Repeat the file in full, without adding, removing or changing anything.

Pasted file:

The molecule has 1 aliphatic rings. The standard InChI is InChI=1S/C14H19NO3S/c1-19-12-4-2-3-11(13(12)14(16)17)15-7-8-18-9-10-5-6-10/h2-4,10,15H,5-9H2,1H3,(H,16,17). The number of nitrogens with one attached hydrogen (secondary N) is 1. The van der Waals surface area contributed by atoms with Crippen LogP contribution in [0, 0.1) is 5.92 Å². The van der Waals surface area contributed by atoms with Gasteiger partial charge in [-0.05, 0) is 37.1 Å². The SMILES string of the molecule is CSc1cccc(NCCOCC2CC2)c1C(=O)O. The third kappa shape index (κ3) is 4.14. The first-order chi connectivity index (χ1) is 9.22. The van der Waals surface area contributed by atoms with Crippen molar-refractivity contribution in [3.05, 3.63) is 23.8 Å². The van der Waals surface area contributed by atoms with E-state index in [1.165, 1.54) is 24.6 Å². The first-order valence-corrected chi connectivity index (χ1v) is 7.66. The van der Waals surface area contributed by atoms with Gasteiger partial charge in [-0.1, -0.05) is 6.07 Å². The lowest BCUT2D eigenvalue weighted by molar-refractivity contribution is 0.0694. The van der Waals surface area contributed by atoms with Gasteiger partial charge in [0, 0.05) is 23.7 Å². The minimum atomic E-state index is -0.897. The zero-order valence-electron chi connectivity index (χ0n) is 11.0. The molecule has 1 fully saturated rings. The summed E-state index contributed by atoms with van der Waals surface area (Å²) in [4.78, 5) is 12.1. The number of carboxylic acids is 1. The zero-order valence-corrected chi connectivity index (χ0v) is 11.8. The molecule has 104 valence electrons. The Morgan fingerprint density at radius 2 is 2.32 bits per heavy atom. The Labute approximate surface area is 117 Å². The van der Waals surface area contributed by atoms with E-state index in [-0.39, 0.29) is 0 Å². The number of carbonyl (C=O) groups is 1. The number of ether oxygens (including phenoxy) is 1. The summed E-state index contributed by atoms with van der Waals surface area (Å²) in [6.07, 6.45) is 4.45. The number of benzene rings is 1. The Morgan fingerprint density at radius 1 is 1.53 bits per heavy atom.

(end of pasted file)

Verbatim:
The molecule has 1 aliphatic rings. The standard InChI is InChI=1S/C14H19NO3S/c1-19-12-4-2-3-11(13(12)14(16)17)15-7-8-18-9-10-5-6-10/h2-4,10,15H,5-9H2,1H3,(H,16,17). The number of nitrogens with one attached hydrogen (secondary N) is 1. The van der Waals surface area contributed by atoms with Crippen LogP contribution in [0, 0.1) is 5.92 Å². The van der Waals surface area contributed by atoms with Gasteiger partial charge in [-0.05, 0) is 37.1 Å². The SMILES string of the molecule is CSc1cccc(NCCOCC2CC2)c1C(=O)O. The third kappa shape index (κ3) is 4.14. The first-order chi connectivity index (χ1) is 9.22. The van der Waals surface area contributed by atoms with Crippen molar-refractivity contribution in [3.05, 3.63) is 23.8 Å². The van der Waals surface area contributed by atoms with E-state index in [1.165, 1.54) is 24.6 Å². The first-order valence-corrected chi connectivity index (χ1v) is 7.66. The van der Waals surface area contributed by atoms with Gasteiger partial charge in [-0.1, -0.05) is 6.07 Å². The lowest BCUT2D eigenvalue weighted by molar-refractivity contribution is 0.0694. The van der Waals surface area contributed by atoms with Gasteiger partial charge in [0, 0.05) is 23.7 Å². The minimum atomic E-state index is -0.897. The zero-order valence-electron chi connectivity index (χ0n) is 11.0. The molecule has 1 fully saturated rings. The summed E-state index contributed by atoms with van der Waals surface area (Å²) in [4.78, 5) is 12.1. The number of carboxylic acids is 1. The zero-order valence-corrected chi connectivity index (χ0v) is 11.8. The molecule has 104 valence electrons. The Morgan fingerprint density at radius 2 is 2.32 bits per heavy atom. The Labute approximate surface area is 117 Å². The van der Waals surface area contributed by atoms with E-state index in [-0.39, 0.29) is 0 Å². The number of carbonyl (C=O) groups is 1. The number of ether oxygens (including phenoxy) is 1. The summed E-state index contributed by atoms with van der Waals surface area (Å²) in [6.07, 6.45) is 4.45. The number of benzene rings is 1. The Morgan fingerprint density at radius 1 is 1.53 bits per heavy atom.